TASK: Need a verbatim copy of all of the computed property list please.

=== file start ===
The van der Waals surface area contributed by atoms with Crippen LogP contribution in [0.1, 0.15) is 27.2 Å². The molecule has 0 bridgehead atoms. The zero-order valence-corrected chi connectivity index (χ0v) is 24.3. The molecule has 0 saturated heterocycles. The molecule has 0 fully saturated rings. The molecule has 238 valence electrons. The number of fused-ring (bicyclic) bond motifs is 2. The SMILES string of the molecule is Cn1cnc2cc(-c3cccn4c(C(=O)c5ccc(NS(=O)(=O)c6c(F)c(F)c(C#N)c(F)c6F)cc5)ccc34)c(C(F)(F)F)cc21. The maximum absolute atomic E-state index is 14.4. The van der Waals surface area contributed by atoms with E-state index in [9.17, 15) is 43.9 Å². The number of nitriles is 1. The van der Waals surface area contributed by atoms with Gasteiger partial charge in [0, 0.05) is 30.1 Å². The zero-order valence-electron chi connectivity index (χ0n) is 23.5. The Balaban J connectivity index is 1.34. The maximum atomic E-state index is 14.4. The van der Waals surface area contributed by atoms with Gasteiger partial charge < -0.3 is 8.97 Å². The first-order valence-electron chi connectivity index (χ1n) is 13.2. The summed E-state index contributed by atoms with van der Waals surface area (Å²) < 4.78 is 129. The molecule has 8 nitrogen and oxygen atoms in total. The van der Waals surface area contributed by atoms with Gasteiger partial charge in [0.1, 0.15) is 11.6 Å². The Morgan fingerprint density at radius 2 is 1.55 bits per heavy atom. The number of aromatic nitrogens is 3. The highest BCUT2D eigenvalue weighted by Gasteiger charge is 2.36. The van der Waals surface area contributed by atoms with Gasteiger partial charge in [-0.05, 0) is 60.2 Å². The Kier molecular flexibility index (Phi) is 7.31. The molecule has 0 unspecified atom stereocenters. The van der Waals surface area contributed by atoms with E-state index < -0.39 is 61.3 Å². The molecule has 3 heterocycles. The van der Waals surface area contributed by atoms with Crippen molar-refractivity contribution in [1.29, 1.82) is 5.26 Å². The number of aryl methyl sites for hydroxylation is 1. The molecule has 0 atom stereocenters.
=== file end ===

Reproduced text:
The van der Waals surface area contributed by atoms with Crippen LogP contribution in [0.1, 0.15) is 27.2 Å². The molecule has 0 bridgehead atoms. The zero-order valence-corrected chi connectivity index (χ0v) is 24.3. The molecule has 0 saturated heterocycles. The molecule has 0 fully saturated rings. The molecule has 238 valence electrons. The number of fused-ring (bicyclic) bond motifs is 2. The SMILES string of the molecule is Cn1cnc2cc(-c3cccn4c(C(=O)c5ccc(NS(=O)(=O)c6c(F)c(F)c(C#N)c(F)c6F)cc5)ccc34)c(C(F)(F)F)cc21. The maximum absolute atomic E-state index is 14.4. The van der Waals surface area contributed by atoms with E-state index in [9.17, 15) is 43.9 Å². The number of nitriles is 1. The van der Waals surface area contributed by atoms with Gasteiger partial charge in [0, 0.05) is 30.1 Å². The zero-order valence-electron chi connectivity index (χ0n) is 23.5. The Balaban J connectivity index is 1.34. The maximum atomic E-state index is 14.4. The van der Waals surface area contributed by atoms with Gasteiger partial charge < -0.3 is 8.97 Å². The first-order valence-electron chi connectivity index (χ1n) is 13.2. The summed E-state index contributed by atoms with van der Waals surface area (Å²) < 4.78 is 129. The molecule has 8 nitrogen and oxygen atoms in total. The van der Waals surface area contributed by atoms with Gasteiger partial charge in [0.1, 0.15) is 11.6 Å². The Morgan fingerprint density at radius 2 is 1.55 bits per heavy atom. The number of aromatic nitrogens is 3. The highest BCUT2D eigenvalue weighted by Gasteiger charge is 2.36. The van der Waals surface area contributed by atoms with Gasteiger partial charge in [-0.05, 0) is 60.2 Å². The Kier molecular flexibility index (Phi) is 7.31. The molecule has 0 unspecified atom stereocenters. The van der Waals surface area contributed by atoms with E-state index < -0.39 is 61.3 Å². The molecule has 3 heterocycles. The van der Waals surface area contributed by atoms with Crippen molar-refractivity contribution in [1.29, 1.82) is 5.26 Å². The number of aryl methyl sites for hydroxylation is 1. The molecule has 0 atom stereocenters.